A Day Trip to Anuradhapura
Since my time in Sri Lanka was limited, I tried to maximize my time and the amount of things to see by booking some day tours via Viator. While the Dambulla Caves and Sigiriya Rock Fortress were fascinating experiences, an equally fascinating place that I had the opportunity to visit was the sacred city of Anuradhapura.
Anuradhapura is located in the north-central part of Sri Lanka about 127 miles (205 km) from Colombo, and it is another UNESCO World Heritage Site because of its large number of historic sites that date mainly from 4th century BCE to the 11th century CE.
This day trip to Anuradhapura took place the day after I had returned from Sigiriya. Even though the day tour to Dambulla and Sigiriya was long at about 14 hours, this trip was also a long day. In fact, the tour actually started earlier than the trip to Dambulla and Sigiriya However, I was prepared for this and was looking forward to seeing the sites.
On the day of the tour, I made sure to go to bed early and woke at 4am. The driver was on time and picked me up at 5:00am. After some introductions, we headed off to the north-central part of Sri Lanka. Like the trip to Dambulla and Sigiriya the day before, the driver drove extremely fast with no problem weaving in and out of traffic on two-lane roads in order to get me to the destination in a timely manner. After about 3.5 hours, we arrived at our first destination in Anuradhapura, Isurumuniya.
Isurumuniya is a Buddhist temple, which is famous for several carvings that visitors can see, such as the Elephant on the exterior of the temple and the carving of the Lovers in the small museum attached to the temple. Upon arrival at the temple, the driver booked a mandatory tour guide for me, and then the guide and myself walked around the temple grounds. I found the guide to be quite knowledgeable about the history of the temple, and he answered all of my questions with no problem.
After walking around Isurumuniya for a bit, we all got in the car and headed a short distance to Jaya Sri Maha Bodhi, which is a temple that is home to one of the sacred relics related to the Buddha. The temple houses part of the original tree that the Buddha reached enlightenment under in India. The tree is also famous since it is the oldest known human-planted tree in the world which dates back to 288 BC. Unfortunately, I was not able to get up close to the tree because prayer time was in progress, but it was fascinating and a wonderful experience being able to see such an ancient part of history in the modern day.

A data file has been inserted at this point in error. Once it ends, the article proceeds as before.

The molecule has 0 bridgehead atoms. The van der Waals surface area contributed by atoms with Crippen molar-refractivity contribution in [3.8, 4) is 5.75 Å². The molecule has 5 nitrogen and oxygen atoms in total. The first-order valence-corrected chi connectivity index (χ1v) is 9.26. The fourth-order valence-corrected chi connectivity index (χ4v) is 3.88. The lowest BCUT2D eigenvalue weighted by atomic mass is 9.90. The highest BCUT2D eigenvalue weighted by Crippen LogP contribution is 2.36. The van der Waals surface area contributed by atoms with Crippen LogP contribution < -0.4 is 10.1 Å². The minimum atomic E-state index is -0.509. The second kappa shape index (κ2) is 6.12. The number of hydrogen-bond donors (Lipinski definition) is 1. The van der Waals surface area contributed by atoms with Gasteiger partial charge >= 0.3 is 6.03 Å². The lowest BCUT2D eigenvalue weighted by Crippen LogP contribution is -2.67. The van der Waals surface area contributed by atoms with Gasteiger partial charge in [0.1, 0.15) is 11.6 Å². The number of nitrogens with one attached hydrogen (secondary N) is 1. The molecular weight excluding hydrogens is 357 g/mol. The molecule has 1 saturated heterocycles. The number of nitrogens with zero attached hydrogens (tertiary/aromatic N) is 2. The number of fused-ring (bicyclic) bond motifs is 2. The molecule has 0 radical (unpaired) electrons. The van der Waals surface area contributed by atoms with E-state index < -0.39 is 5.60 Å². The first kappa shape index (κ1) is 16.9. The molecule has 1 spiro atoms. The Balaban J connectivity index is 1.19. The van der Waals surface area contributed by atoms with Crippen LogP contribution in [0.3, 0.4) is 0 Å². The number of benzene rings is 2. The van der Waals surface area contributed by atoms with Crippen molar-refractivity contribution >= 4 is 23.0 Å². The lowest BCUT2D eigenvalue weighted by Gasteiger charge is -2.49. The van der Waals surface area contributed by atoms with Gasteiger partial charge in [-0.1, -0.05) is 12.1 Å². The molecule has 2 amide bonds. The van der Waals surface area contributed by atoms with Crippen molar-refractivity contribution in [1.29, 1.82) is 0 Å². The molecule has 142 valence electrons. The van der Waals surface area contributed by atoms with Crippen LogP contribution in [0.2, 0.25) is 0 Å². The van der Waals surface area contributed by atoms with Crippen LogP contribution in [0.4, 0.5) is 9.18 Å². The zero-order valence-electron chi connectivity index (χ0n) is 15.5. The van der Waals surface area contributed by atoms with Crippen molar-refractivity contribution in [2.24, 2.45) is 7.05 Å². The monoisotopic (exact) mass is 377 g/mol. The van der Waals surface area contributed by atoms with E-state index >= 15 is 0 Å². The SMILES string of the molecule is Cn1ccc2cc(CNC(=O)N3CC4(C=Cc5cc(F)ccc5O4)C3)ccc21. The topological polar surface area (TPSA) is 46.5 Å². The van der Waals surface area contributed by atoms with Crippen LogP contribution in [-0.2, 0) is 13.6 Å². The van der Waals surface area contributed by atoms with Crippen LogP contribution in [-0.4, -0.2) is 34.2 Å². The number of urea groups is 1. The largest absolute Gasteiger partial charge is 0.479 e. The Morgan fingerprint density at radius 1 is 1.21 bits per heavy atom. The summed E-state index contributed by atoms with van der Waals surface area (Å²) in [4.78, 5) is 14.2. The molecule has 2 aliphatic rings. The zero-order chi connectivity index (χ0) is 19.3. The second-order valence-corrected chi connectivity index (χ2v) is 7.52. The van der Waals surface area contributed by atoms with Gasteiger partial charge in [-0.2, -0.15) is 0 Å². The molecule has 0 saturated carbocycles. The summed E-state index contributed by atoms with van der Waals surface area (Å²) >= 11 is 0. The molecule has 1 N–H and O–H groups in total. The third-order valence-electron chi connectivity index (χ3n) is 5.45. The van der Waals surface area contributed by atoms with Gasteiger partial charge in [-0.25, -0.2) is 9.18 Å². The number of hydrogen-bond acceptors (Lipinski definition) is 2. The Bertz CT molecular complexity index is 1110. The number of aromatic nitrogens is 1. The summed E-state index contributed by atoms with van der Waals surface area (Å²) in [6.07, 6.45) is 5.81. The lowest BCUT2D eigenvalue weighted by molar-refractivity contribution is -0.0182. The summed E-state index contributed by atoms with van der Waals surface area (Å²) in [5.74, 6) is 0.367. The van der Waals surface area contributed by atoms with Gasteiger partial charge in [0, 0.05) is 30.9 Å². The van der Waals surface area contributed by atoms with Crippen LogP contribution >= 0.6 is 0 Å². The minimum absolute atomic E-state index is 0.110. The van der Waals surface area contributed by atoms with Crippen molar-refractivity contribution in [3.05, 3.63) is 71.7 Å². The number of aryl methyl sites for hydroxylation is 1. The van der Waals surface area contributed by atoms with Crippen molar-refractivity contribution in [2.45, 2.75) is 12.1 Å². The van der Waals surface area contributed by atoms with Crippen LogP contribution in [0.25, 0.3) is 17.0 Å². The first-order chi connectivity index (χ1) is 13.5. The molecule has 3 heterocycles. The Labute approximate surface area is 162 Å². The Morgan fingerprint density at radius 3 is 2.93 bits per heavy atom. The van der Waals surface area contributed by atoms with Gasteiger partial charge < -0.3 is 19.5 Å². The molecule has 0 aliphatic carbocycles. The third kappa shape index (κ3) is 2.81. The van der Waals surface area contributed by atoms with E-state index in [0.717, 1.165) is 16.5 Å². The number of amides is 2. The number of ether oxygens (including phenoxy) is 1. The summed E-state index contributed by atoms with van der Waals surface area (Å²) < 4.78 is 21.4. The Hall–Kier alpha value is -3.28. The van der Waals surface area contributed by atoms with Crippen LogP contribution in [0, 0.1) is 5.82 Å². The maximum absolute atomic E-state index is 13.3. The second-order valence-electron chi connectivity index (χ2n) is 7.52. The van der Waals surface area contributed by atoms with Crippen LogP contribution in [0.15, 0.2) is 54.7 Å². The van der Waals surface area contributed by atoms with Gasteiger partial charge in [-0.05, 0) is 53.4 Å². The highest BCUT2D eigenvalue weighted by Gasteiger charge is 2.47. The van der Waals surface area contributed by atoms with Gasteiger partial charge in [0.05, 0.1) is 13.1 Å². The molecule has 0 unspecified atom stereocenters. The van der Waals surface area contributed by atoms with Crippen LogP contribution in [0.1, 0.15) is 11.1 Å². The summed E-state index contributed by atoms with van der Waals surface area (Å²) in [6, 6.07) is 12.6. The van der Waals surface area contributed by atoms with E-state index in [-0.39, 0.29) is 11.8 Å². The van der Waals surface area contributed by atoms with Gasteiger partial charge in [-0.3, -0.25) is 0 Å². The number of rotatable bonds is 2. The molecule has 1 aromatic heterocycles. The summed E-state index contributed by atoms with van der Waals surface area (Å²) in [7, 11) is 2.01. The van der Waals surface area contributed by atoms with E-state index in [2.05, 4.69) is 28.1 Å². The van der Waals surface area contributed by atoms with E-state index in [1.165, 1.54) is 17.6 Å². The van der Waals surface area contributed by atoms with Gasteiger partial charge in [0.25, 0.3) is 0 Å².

The next stop on the tour was to see the famed stupa, Ruwanwelisaya, which is a large white stupa that holds a relic of the Buddha. The stupa itself is completely sealed, so there is no way to get in, but from what I learned, the relic is enshrined inside in the center and then sealed completely. After the guide gave me some history, he gave me the opportunity to walk around it. As I walked around the stupa, it was amazing to think that during major Buddhist holidays and celebrations, the entire area would be filled with people.
Once I finished walking around the perimeter of Ruwanwelisaya, the guide and I met the driver again, and we headed off to see Kuttam Pokuna, which are twin pools that Buddhist monks used to use to bathe in since it was near a now-lost Buddhist monastery. These twin pools are also interesting for a couple reasons. First, since Anuradhapura has many important Buddhist temples and sites, there are many monks who reside here. This was also true in the past, and according to my guide, there were monasteries that could hold more than 1500 monks at one time. The second reason the twin pools were interesting is because of how it was an engineering feat. From what the guide told me, the water was brought into the pools via underwater ducts, and there were also filters to clean the water before the monks bathed in it. There were also ducts to drain the pools as well. Even though I am not an engineer, the fact that the pools were constructed centuries ago and utilized these kinds of techniques is quite impressive
Once my guide and I finished walking around the twin pools, we got back in the car, dropped the guide off, and then my driver and I headed back to Colombo, so I settled in for a 3.5 hour journey.
My driver and I arrived back in Colombo at around 7pm, but very heavy traffic along with a protest outside one of the government buildings caused even more delay, so I did not actually get to my hotel until about 8pm. Ultimately, this was a 15-hour tour, and while it was a very long and tiring day, it was absolutely worth it. Getting to see the sites of Anuradhapura was a once-in-a-lifetime experience that I’m extremely grateful for having.
Have you been Anuradhapura? What did you think of it?
Please enjoy the photo gallery! All photos were taken by me using a DSLR and iPhone.